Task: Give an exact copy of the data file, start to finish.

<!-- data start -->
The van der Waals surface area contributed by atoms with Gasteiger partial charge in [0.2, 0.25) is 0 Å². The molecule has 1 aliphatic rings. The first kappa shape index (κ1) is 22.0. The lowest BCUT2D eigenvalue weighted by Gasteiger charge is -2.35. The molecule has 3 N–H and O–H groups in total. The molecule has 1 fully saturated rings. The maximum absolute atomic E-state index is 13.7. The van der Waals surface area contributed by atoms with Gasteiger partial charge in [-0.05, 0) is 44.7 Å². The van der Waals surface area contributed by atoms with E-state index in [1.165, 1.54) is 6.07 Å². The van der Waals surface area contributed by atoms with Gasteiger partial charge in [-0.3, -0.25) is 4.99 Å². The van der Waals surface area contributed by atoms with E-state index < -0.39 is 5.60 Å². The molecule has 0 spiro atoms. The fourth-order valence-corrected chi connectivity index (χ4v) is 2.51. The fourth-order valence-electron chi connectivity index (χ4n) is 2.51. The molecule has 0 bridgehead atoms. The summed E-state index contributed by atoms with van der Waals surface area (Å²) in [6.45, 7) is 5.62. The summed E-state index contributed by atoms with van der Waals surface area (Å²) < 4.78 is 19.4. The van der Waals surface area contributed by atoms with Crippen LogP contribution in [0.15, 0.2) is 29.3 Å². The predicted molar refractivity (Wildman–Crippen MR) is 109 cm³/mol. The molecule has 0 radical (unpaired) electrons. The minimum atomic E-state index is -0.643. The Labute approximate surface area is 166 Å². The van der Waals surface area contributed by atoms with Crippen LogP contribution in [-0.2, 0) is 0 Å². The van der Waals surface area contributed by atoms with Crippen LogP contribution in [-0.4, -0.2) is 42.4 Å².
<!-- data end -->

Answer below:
The van der Waals surface area contributed by atoms with Gasteiger partial charge in [0.2, 0.25) is 0 Å². The molecule has 1 aliphatic rings. The first kappa shape index (κ1) is 22.0. The lowest BCUT2D eigenvalue weighted by Gasteiger charge is -2.35. The molecule has 3 N–H and O–H groups in total. The molecule has 1 fully saturated rings. The maximum absolute atomic E-state index is 13.7. The van der Waals surface area contributed by atoms with Gasteiger partial charge in [-0.05, 0) is 44.7 Å². The van der Waals surface area contributed by atoms with E-state index in [1.165, 1.54) is 6.07 Å². The van der Waals surface area contributed by atoms with Gasteiger partial charge in [-0.3, -0.25) is 4.99 Å². The van der Waals surface area contributed by atoms with E-state index < -0.39 is 5.60 Å². The molecule has 0 spiro atoms. The fourth-order valence-corrected chi connectivity index (χ4v) is 2.51. The fourth-order valence-electron chi connectivity index (χ4n) is 2.51. The molecule has 0 bridgehead atoms. The summed E-state index contributed by atoms with van der Waals surface area (Å²) in [6.45, 7) is 5.62. The summed E-state index contributed by atoms with van der Waals surface area (Å²) < 4.78 is 19.4. The van der Waals surface area contributed by atoms with Crippen LogP contribution in [0.15, 0.2) is 29.3 Å². The predicted molar refractivity (Wildman–Crippen MR) is 109 cm³/mol. The molecule has 0 radical (unpaired) electrons. The minimum atomic E-state index is -0.643. The Labute approximate surface area is 166 Å². The van der Waals surface area contributed by atoms with Crippen LogP contribution in [-0.2, 0) is 0 Å². The van der Waals surface area contributed by atoms with Crippen LogP contribution in [-0.4, -0.2) is 42.4 Å².